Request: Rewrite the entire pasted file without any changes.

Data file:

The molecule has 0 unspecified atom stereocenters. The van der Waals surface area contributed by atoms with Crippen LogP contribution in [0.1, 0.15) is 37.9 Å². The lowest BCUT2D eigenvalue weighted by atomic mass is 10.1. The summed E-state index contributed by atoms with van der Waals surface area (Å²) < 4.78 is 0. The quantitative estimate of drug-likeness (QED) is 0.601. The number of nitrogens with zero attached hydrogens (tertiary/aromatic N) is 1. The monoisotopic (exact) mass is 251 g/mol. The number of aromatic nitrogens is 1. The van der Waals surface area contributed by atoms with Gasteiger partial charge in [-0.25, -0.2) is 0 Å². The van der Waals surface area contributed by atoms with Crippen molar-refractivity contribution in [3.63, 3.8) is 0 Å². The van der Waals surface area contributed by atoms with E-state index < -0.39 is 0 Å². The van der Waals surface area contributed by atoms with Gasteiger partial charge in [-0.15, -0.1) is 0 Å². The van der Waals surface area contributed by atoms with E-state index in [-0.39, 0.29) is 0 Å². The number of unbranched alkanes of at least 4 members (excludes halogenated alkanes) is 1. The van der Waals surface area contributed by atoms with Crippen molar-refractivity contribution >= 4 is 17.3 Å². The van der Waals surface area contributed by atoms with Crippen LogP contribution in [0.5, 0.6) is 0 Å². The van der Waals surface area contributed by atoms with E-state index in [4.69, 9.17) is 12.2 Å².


The molecule has 0 unspecified atom stereocenters. The van der Waals surface area contributed by atoms with Crippen LogP contribution in [0.1, 0.15) is 37.9 Å². The lowest BCUT2D eigenvalue weighted by atomic mass is 10.1. The summed E-state index contributed by atoms with van der Waals surface area (Å²) < 4.78 is 0. The quantitative estimate of drug-likeness (QED) is 0.601. The number of nitrogens with zero attached hydrogens (tertiary/aromatic N) is 1. The monoisotopic (exact) mass is 251 g/mol. The number of aromatic nitrogens is 1. The van der Waals surface area contributed by atoms with Gasteiger partial charge in [-0.25, -0.2) is 0 Å². The van der Waals surface area contributed by atoms with Crippen molar-refractivity contribution in [3.63, 3.8) is 0 Å². The van der Waals surface area contributed by atoms with E-state index < -0.39 is 0 Å². The van der Waals surface area contributed by atoms with Gasteiger partial charge in [-0.15, -0.1) is 0 Å². The van der Waals surface area contributed by atoms with E-state index in [-0.39, 0.29) is 0 Å². The number of unbranched alkanes of at least 4 members (excludes halogenated alkanes) is 1. The van der Waals surface area contributed by atoms with Crippen molar-refractivity contribution >= 4 is 17.3 Å². The van der Waals surface area contributed by atoms with Crippen LogP contribution in [0.5, 0.6) is 0 Å². The van der Waals surface area contributed by atoms with E-state index in [4.69, 9.17) is 12.2 Å².